The authenticity of the Hashimite lineage ...
The story of the Hashimites dates back over fourteen hundred years to the lifetime of Hashim, great-grandfather of the Prophet Muhammad (d.632 A.D.) and grandfather of Abbas, the forerunner of the Abbasid caliphs. Though the authenticity of this lineage cannot be proved beyond question, most Muslims have always accepted it; and it is this traditional consensus that legitimised the ascendancy of the Hashimites in the Holy land of the Hijaz for over six centuries until their expulsion by the father of the present Saudi Arabian monarch in 1925.
As Sharifs - or, more properly, Amirs - of Mecca, they directed the vast concourse of pilgrims that flocked to Mecca and Medina each year from every corner of the Islamic world. Arch-predators among the devout masses, they were nonetheless deeply revered. Until simpler fashions took hold during the Sharifate of ´Aun al-Rafiq (1882-1905), they were overwhelmingly formidable and impressive figures. Indeed no one privileged to observe them in those earlier centuries ever forgot the sight of a Grand Sharif in his ceremonial gold-embroidered robes and elaborate turban processing through the Grand Mosque beneath the huge umbrella of State, surrounded by his trumpeters, bodyguards, reciters of the Qur´an and African slaves.
The Emirate of Mecca
It was after the outbreak of the First World War when Sharif Hussein began to make secret approaches to the British, that his personal, long-term ambitions were revealed. These communications with British officials and the later story of the Arab Revolt form the substance of the first five volumes of this work. After the success of the Revolt and the defeat of Germany and Turkey, Sharif Hussein was understandably angered and embittered by Britain´s failure to honour her promises in full regarding Hashimite rule in the former Ottoman provinces. On the other hand, reading his innumerable, often incomprehensible protests over the Balfour Declaration and the Sykes-Picot Agreement and recalling the enormity of his ambition to become ´King of all the Arabs´ and bearing in mind, also, his shortcomings as a ruler, we can easily understand why the British Government abandoned him and why, in the end, he achieved no more than the kingship of the Hijaz.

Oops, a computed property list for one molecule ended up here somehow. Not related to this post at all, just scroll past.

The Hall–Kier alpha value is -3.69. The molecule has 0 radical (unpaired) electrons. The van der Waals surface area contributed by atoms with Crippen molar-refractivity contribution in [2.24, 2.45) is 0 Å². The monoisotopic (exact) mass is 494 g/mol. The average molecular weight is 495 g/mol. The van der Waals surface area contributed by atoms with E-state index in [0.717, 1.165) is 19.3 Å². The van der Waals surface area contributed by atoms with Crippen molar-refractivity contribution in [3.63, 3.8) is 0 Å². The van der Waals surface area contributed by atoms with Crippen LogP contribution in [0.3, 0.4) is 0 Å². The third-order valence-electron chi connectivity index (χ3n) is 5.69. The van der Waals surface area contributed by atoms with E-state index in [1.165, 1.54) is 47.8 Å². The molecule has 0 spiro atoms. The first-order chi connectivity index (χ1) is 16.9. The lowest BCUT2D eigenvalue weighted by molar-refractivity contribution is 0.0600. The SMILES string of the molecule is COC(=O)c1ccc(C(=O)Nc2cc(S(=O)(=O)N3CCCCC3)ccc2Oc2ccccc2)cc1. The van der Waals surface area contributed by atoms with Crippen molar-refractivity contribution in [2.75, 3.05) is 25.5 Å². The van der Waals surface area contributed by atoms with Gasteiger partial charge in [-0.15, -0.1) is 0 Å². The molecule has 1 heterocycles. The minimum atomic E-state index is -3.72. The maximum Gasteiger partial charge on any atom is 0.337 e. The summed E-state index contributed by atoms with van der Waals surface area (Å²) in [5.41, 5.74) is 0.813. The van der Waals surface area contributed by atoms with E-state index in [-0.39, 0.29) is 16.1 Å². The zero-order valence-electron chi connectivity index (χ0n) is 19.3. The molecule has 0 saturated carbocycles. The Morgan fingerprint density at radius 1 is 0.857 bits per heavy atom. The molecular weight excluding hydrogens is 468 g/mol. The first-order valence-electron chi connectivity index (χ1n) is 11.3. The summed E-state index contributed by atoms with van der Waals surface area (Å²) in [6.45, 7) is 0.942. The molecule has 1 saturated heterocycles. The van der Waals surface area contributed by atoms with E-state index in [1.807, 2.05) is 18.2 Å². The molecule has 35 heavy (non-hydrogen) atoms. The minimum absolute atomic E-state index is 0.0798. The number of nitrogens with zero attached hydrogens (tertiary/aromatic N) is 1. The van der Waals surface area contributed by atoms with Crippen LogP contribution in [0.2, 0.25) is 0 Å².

In October 1924, friendless and menaced by the Wahhabi forces of Ibn Sa´ud (later King ´Abd al-´Aziz), he abdicated and joined his second son, Abdallah, in Transjordan. His eldest son, Sharif Ali, succeeded him; but within fifteen months, after Ibn Sa´ud´s occupation of the Holy Places he too abandoned the throne and went into exile; thus ending the centuries-old Sharifian Emirate of Mecca.
The Hashimite succession
Especially interesting are the sections of Volume 8 of this work relating to the succession crisis that followed Abdallah´s assassination in 1951. Shortly before his death, doubting the wisdom of devolving power upon either of his sons, Talal and Naif, he had considered directing the succession to his nephew, King Faisal II of Iraq.
In view of this and, in particular, of Talal´s mental condition and his grandson Hussein´s tender age it was not surprising that the Iraqi Regent, ´Abd al-Ilah, intervened and, in so doing, alarmed those favouring the preservation of Jordan´s independence and the succession of Talal and Hussein.